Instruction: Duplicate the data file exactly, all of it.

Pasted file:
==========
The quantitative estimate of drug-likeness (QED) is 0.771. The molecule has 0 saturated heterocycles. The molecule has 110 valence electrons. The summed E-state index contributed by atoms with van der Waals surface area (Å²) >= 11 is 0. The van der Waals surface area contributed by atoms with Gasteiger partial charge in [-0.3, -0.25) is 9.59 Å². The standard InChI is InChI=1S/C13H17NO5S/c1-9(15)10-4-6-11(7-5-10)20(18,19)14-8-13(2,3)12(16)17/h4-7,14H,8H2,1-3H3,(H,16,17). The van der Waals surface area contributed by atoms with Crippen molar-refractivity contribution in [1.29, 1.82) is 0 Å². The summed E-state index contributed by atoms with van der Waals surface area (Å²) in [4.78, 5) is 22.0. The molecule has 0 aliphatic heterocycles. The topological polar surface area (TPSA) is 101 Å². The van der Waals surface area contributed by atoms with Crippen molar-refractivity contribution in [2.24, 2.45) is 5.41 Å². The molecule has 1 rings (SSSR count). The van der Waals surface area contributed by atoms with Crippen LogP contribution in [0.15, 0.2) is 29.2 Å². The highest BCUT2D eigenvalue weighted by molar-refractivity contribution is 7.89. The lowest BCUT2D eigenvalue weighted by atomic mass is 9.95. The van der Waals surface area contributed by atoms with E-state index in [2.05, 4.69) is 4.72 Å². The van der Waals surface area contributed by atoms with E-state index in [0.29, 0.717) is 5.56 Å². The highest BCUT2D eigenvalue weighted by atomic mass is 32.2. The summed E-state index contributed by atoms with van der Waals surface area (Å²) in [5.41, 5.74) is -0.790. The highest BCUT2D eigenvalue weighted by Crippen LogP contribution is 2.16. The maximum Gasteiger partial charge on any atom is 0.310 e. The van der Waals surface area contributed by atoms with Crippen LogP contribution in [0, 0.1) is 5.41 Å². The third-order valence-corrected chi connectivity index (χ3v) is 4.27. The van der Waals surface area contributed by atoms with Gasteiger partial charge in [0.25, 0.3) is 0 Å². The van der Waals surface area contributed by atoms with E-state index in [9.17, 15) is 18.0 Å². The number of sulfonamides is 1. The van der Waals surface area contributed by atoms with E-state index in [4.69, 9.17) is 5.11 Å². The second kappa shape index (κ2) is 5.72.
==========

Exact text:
The quantitative estimate of drug-likeness (QED) is 0.771. The molecule has 0 saturated heterocycles. The molecule has 110 valence electrons. The summed E-state index contributed by atoms with van der Waals surface area (Å²) >= 11 is 0. The van der Waals surface area contributed by atoms with Gasteiger partial charge in [-0.3, -0.25) is 9.59 Å². The standard InChI is InChI=1S/C13H17NO5S/c1-9(15)10-4-6-11(7-5-10)20(18,19)14-8-13(2,3)12(16)17/h4-7,14H,8H2,1-3H3,(H,16,17). The van der Waals surface area contributed by atoms with Crippen molar-refractivity contribution in [1.29, 1.82) is 0 Å². The summed E-state index contributed by atoms with van der Waals surface area (Å²) in [4.78, 5) is 22.0. The molecule has 0 aliphatic heterocycles. The topological polar surface area (TPSA) is 101 Å². The van der Waals surface area contributed by atoms with Crippen molar-refractivity contribution in [2.24, 2.45) is 5.41 Å². The molecule has 1 rings (SSSR count). The van der Waals surface area contributed by atoms with Crippen LogP contribution in [0.15, 0.2) is 29.2 Å². The highest BCUT2D eigenvalue weighted by molar-refractivity contribution is 7.89. The lowest BCUT2D eigenvalue weighted by atomic mass is 9.95. The van der Waals surface area contributed by atoms with E-state index in [2.05, 4.69) is 4.72 Å². The van der Waals surface area contributed by atoms with E-state index in [0.29, 0.717) is 5.56 Å². The highest BCUT2D eigenvalue weighted by atomic mass is 32.2. The summed E-state index contributed by atoms with van der Waals surface area (Å²) in [5.41, 5.74) is -0.790. The highest BCUT2D eigenvalue weighted by Crippen LogP contribution is 2.16. The maximum Gasteiger partial charge on any atom is 0.310 e. The van der Waals surface area contributed by atoms with Crippen LogP contribution in [0, 0.1) is 5.41 Å². The third-order valence-corrected chi connectivity index (χ3v) is 4.27. The van der Waals surface area contributed by atoms with Gasteiger partial charge in [0.25, 0.3) is 0 Å². The van der Waals surface area contributed by atoms with E-state index in [9.17, 15) is 18.0 Å². The number of sulfonamides is 1. The van der Waals surface area contributed by atoms with E-state index in [4.69, 9.17) is 5.11 Å². The second kappa shape index (κ2) is 5.72.